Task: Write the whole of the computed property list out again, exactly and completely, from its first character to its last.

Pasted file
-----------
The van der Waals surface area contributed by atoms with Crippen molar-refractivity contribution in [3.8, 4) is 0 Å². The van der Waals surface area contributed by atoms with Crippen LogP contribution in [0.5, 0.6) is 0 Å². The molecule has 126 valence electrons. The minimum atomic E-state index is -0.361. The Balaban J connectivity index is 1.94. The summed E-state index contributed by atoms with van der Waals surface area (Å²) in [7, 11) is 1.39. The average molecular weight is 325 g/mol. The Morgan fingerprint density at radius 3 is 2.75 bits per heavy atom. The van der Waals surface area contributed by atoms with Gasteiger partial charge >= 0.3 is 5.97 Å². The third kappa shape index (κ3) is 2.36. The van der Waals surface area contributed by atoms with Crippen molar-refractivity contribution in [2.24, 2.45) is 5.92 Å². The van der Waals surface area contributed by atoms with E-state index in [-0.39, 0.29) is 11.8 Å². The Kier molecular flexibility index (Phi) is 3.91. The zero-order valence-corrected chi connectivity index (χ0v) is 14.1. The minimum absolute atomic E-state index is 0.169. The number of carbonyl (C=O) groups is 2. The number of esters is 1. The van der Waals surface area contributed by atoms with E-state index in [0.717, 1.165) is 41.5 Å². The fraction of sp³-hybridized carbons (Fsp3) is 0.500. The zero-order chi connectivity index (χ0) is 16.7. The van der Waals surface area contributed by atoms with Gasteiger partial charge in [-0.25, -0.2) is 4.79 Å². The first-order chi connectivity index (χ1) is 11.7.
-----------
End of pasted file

The van der Waals surface area contributed by atoms with Crippen molar-refractivity contribution in [3.8, 4) is 0 Å². The van der Waals surface area contributed by atoms with Crippen LogP contribution in [0.5, 0.6) is 0 Å². The molecule has 126 valence electrons. The minimum atomic E-state index is -0.361. The Balaban J connectivity index is 1.94. The summed E-state index contributed by atoms with van der Waals surface area (Å²) in [7, 11) is 1.39. The average molecular weight is 325 g/mol. The Morgan fingerprint density at radius 3 is 2.75 bits per heavy atom. The van der Waals surface area contributed by atoms with Gasteiger partial charge >= 0.3 is 5.97 Å². The third kappa shape index (κ3) is 2.36. The van der Waals surface area contributed by atoms with Crippen molar-refractivity contribution in [2.24, 2.45) is 5.92 Å². The van der Waals surface area contributed by atoms with E-state index in [-0.39, 0.29) is 11.8 Å². The Kier molecular flexibility index (Phi) is 3.91. The zero-order valence-corrected chi connectivity index (χ0v) is 14.1. The minimum absolute atomic E-state index is 0.169. The number of carbonyl (C=O) groups is 2. The number of esters is 1. The van der Waals surface area contributed by atoms with E-state index in [0.717, 1.165) is 41.5 Å². The fraction of sp³-hybridized carbons (Fsp3) is 0.500. The zero-order chi connectivity index (χ0) is 16.7. The van der Waals surface area contributed by atoms with Gasteiger partial charge in [-0.25, -0.2) is 4.79 Å². The first-order chi connectivity index (χ1) is 11.7.